INDIANAPOLIS -- Rick Smith won't tip his hand, but the Houston Texans general manager Rick Smith clearly likes the hand he has been dealt in preparing for the 2014 NFL Draft.
"Everything is up for grabs at this point," Smith said at the NFL combine, where the biggest question remains what the Texans will do with the No. 1 overall pick.
The Texans are coming off a stunning freefall from a playoff team in 2012 to a two-win season in 2013 that included a 14-game losing streak following a 2-0 start. But Smith clearly likes the quality and depth of this draft class. He also likes his position as the franchise holding not only the first overall pick, but the first pick on each of draft's three days.
"This is a unique situation," he said. "You get a chance to reset your board three times."
Smith has spent the past six weeks getting to know new head coach Bill O'Brien and what type of players will fit best in his scheme, as well as that of new defensive coordinator Romeo Crennel. The bulk of the evaluations is based off film study, but the Texans' brass is in Indianapolis this week meeting with dozens of prospects face to face.
The general consensus is Houston has narrowed its focus for the No. 1 pick to South Carolina defensive end Jadeveon Clowney or one of the three highly rated quarterbacks -- Blake Bortles from Central Florida, Louisville's Teddy Bridgewater and Texas A&M's Johnny Manziel.
"Everybody wants to know," said Smith. "We try to keep our opinions close to the vest, but that becomes increasingly difficult."
NFLDraftScout.com analyst Dane Brugler believes it's "a coin flip" at this stage between Bortles and Manziel. Bortles impressed O'Brien when UCF played against Penn State, while Manziel is a Texas native with a massive risk-reward scenario. Swing and miss on him with the top pick, and it could set the franchise back several years. Pass on Manziel, and the Texans risk him falling to conference rival Jacksonville and haunting Houston twice a year for the next decade.
Smith was blunt in his desire to see all the prospects work out at the combine -- Bortles will throw on Sunday while Manziel has chosen to wait until his March 27 pro day -- but the decision the Texans make with the top pick could be determined by individual meetings with each top prospect this week.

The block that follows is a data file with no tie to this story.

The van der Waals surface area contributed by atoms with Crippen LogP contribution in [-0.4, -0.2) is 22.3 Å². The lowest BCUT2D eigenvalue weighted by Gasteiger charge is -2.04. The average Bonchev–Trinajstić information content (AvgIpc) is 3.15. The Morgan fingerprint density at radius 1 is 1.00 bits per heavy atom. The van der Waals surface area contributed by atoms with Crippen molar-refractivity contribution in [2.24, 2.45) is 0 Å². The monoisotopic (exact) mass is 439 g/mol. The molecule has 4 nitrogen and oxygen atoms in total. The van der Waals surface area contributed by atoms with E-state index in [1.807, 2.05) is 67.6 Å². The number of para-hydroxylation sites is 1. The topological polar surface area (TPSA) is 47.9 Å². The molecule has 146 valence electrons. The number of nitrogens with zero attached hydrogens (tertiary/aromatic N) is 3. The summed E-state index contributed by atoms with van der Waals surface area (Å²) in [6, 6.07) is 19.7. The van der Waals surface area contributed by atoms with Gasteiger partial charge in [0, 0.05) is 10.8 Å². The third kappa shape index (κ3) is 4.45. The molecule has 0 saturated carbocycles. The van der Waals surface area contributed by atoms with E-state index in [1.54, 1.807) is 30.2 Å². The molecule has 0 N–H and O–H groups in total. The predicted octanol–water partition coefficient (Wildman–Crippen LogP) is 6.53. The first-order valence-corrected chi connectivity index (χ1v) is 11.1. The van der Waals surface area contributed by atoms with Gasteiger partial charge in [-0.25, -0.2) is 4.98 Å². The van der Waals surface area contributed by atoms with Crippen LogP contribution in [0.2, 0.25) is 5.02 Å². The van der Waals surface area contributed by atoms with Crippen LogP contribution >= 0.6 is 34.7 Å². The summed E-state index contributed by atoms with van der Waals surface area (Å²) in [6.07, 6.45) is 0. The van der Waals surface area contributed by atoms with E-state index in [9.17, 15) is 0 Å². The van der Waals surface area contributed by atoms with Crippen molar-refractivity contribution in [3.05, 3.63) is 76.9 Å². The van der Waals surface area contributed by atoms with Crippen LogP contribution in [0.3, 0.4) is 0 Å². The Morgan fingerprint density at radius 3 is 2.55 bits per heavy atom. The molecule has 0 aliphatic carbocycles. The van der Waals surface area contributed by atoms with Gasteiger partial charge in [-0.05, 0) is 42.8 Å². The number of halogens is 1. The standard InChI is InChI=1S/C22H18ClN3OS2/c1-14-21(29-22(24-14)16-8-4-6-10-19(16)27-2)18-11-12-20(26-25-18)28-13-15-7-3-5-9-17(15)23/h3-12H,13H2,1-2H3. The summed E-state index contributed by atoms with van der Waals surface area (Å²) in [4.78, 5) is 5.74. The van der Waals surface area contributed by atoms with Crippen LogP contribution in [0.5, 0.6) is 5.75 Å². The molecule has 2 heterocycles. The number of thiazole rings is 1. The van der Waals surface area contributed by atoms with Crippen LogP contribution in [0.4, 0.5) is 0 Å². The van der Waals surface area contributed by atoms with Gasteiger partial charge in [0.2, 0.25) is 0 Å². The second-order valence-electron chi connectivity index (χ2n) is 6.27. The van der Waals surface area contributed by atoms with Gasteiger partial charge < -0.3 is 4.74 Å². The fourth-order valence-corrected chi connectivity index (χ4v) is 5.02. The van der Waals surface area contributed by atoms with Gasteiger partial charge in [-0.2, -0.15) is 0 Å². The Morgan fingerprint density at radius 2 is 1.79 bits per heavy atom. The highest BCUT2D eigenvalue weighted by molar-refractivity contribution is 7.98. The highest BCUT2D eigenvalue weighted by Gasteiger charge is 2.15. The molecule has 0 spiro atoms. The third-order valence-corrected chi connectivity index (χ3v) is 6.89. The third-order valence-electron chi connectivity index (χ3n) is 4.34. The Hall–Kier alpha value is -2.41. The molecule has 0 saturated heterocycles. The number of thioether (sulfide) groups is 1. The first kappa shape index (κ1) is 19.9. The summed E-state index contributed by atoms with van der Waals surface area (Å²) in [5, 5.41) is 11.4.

"What you try to do, especially with younger players, is you begin to talk to them about what's important," said O'Brien. "What's important to us is being a team player, a coachable player."
O'Brien disputed the notion he has a head start in the draft process as a rookie head coach who was in the college ranks the past two years. That said, he did watch Bortles lead a 34-31 victory over Penn State last September, a game in which Bortles threw for 288 yards and three touchdowns.
"He played well. I thought he threw the ball well that night," said O'Brien. "I have a connection with [UCF head coach] George O'Leary obviously, and their coaching staff is very high on him.
"He's a big guy, he's athletic, he's a competitive guy."
While the media, and to a lesser degree NFL teams, are still getting to know Bortles, Manziel has been squarely in the public eye since his Heisman Trophy campaign as a redshirt freshman in 2012. That was followed by a tumultuous offseason that generated heavy criticism regarding his maturity level and ability to serve as the face of an NFL franchise.
Smith believes there are quarterbacks in this draft capable of starting in the NFL next season, he's just not saying which ones. And while "everything is on the table," he doesn't see the Texans trading out of the top spot at this point.
"You don't box yourself into anything, you keep your options open," said Smith. "There is a certain amount of discipline in this process. You have to remove the need and value players based on pure value"
Without a clear-cut Andrew Luck-type prospect at the top of everyone's board, Smith, O'Brien and Texans owner Bob McNair will have extensive internal discussions between now and May 8 before settling on whose name will be on the card handed to commissioner Roger Goodell to kick off the draft proceedings.
"You're never going to find the perfect player," said Smith. "What you try to do is project how well he's going to fit what you're trying to do.
"A lot of it is risk assessment."